`Tahaan` - is a fable-like journey of the eponymous eight year-old boy, whose
life revolves around the pursuit to find real purpose in his little world.
Tahaan (Purav Bhandare) lives with his grandfather (Victor Banerjee), his mother Haba (Sarika) and older sister Zoya (Sana Shaikh) in the scene meadows of Kashmir. They all live in the hope that someday Tahaan`s father, who`s been missing for three years, will return.
The death of his grandfather leads the local moneylender Lalji and his manger Kuka (Rahul Khanna) to take away the assets of the family, including their pet donkey Birbal, against repayment of a pending loan. Now, life for Tahaan, his mother and sister takes a turn towards rougher pastures. For Tahaan, bringing his favourite donkey Birbal back home becomes the sole purpose in life.
After various efforts at money-making, Tahaan approaches Lalaji with the prospect of regaining his lost asset but is devasted to learn that an old man Subhan Darr (Anupam Kher) has bought Birbal and taken him across the mountains... the same mountains from where Tahaan`s father never returned.
But Tahaan sums up courage and chases after Subhan. The prophetic old man doesn`t befriend Tahaan at first sight but slowly warms up to this energetic and determined soul whose love for Birbal is paramount. But at the end of the journey, Tahaan is further disheartened when Subhan gifts Birbal to his orphaned eight-year-old nephew, and even the long-time helper of Subhan called Zafar (Rahul Bose), cannot be of any assistance to poor Tahaan. On his way back home, Tahaan finally encounters a teenage lad Idrees, who convinces him that his efforts would never be sufficient to get Birbal back. Instead, he promises to get Birbal back for a favour. All Tahaan will have to do is carry a package across the mountains on his next journey. Seeing Tahaan`s eagerness, Idrees hands him a grenade. He tells him that when the time is right he will be told what is to be done.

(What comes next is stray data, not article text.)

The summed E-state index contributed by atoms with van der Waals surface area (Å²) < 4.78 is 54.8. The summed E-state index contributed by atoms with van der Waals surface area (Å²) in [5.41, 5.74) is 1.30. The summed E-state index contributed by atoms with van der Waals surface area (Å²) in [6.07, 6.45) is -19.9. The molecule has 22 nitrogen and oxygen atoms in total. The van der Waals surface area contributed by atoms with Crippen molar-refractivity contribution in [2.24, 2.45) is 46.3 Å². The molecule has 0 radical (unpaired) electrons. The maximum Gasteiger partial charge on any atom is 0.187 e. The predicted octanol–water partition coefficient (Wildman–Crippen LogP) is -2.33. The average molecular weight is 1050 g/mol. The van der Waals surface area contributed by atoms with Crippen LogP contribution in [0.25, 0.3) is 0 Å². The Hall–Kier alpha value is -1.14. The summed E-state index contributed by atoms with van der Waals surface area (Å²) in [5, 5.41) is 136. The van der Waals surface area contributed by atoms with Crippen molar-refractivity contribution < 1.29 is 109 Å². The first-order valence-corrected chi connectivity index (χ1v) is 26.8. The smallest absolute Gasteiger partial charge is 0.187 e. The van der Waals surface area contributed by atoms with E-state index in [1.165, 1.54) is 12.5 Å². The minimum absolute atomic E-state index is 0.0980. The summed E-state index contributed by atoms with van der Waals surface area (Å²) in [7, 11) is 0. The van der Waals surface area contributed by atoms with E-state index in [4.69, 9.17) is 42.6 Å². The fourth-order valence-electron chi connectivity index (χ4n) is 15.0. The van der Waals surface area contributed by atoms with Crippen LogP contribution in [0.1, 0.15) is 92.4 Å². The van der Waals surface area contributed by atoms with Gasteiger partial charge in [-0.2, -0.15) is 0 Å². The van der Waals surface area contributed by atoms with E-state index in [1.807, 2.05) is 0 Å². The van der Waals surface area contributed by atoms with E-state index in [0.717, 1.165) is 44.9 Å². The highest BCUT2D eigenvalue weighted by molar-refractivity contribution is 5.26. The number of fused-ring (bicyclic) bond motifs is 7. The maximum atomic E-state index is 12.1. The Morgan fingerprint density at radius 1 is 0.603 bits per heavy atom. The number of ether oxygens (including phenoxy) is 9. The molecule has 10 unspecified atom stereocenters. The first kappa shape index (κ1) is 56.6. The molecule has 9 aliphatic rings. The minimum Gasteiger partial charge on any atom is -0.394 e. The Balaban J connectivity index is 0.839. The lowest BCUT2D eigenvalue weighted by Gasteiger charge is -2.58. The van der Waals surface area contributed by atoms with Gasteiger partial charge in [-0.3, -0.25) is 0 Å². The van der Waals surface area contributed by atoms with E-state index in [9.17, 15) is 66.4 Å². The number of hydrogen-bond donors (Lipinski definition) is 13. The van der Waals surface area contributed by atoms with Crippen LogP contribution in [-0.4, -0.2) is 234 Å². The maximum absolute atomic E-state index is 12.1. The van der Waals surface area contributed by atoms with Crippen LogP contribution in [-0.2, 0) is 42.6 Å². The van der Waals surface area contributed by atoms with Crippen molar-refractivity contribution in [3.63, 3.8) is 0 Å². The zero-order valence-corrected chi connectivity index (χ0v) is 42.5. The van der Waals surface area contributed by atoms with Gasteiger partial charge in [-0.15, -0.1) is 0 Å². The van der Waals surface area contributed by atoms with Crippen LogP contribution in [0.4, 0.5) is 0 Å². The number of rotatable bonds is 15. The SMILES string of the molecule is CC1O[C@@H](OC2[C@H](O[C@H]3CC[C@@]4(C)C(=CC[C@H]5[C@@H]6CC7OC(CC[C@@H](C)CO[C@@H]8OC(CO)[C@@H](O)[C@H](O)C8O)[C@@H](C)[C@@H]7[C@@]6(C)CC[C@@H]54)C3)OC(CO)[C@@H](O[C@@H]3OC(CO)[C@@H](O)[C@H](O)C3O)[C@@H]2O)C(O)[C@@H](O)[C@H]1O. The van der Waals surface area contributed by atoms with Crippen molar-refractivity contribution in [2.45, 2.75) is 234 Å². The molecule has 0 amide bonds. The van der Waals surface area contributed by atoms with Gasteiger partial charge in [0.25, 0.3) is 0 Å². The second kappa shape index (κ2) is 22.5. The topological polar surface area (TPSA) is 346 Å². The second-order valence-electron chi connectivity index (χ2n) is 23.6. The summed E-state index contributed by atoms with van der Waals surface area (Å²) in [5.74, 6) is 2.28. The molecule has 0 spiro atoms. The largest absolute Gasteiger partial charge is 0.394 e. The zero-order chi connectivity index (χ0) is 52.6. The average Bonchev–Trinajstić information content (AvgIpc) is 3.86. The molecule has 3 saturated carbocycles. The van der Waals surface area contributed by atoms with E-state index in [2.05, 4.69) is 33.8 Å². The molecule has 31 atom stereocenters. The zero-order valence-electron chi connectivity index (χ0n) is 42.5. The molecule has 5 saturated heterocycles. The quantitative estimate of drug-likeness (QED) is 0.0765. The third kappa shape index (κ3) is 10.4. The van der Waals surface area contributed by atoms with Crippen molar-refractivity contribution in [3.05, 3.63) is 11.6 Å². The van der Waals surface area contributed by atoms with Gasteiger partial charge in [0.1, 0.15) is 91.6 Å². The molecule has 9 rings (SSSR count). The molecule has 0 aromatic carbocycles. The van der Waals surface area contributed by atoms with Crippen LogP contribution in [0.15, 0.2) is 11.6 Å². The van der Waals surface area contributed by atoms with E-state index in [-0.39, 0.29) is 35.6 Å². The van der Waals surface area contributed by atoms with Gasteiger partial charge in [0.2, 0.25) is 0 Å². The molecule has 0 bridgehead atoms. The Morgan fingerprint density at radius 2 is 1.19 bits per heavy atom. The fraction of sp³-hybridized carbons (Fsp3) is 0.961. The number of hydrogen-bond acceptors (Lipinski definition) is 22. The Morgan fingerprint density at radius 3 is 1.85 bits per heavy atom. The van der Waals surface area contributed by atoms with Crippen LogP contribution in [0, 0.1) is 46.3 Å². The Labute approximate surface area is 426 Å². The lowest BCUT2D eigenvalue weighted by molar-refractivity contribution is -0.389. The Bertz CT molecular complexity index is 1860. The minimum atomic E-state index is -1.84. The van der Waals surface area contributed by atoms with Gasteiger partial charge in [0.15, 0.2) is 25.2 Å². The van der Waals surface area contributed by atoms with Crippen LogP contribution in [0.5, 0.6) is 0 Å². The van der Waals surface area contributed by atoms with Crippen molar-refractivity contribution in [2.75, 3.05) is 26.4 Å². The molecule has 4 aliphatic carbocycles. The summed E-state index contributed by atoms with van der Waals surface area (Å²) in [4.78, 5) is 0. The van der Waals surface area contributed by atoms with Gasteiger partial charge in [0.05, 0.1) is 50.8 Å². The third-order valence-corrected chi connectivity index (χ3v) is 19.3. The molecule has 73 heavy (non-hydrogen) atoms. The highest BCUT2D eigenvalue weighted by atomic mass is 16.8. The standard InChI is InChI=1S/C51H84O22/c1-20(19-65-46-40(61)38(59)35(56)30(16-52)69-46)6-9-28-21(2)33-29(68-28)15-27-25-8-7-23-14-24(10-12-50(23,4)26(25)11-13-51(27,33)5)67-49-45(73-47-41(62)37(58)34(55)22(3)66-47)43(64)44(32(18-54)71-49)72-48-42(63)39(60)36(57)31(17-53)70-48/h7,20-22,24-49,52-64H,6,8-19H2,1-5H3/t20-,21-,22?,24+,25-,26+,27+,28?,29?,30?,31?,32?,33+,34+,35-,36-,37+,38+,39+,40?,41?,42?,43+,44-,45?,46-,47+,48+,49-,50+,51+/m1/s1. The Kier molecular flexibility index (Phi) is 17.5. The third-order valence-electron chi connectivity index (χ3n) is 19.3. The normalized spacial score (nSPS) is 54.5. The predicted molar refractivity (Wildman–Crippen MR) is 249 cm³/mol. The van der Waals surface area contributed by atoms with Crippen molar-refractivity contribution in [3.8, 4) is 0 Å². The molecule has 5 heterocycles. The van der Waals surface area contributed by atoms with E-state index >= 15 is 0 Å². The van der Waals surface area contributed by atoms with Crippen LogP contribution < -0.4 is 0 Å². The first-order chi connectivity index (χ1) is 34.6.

Tahaan sets off on his second journey with Subhan and Zafar, the grenade and package tucked away under Birbal`s saddle. What is the price that Tahaan will have to pay for Birbal? And how far will he go to save his only meaning in life?
Tahaan is now at a crossroad where his ultimate decision would determine his fate… Will he get Birbal back?
`Tahaan` - poetic portrayal of life in Kashmir amidst strife
A fable like fragility runs through Santosh Sivan`s latest film. An exquisitely shot, wonderfully performed work of art set at a lyrical low-octave mellow pitch where you can actually smell the spices from a slow-burning chulha as they cook up an ambrosial aroma that permeates the greenest valley on this side of Frank Capra.
Like Capra, Sivan believes in the inherent goodness of the soul in his characters. There are no bad guys in Tahaan, not even the militants whose guns boom intermittently in the poetic tranquility of Sivan`s Kashmir as little Tahaan (debutant Purav Bhandare) uses all his innocent skills to hold on to his best friend in the world - a donkey.
The strange, stirring and indelible bond between child and nature, and between the child of nature as well as the extraneous circumstances that define the human condition have always fascinated Sivan - both as a director and a cinematographer.
In his directorial debut Terrorist, a young girl (Ayesha Dharker) journeyed from environmental incorruptibility to human-bomb status without forfeiting the fluency of her innate nature.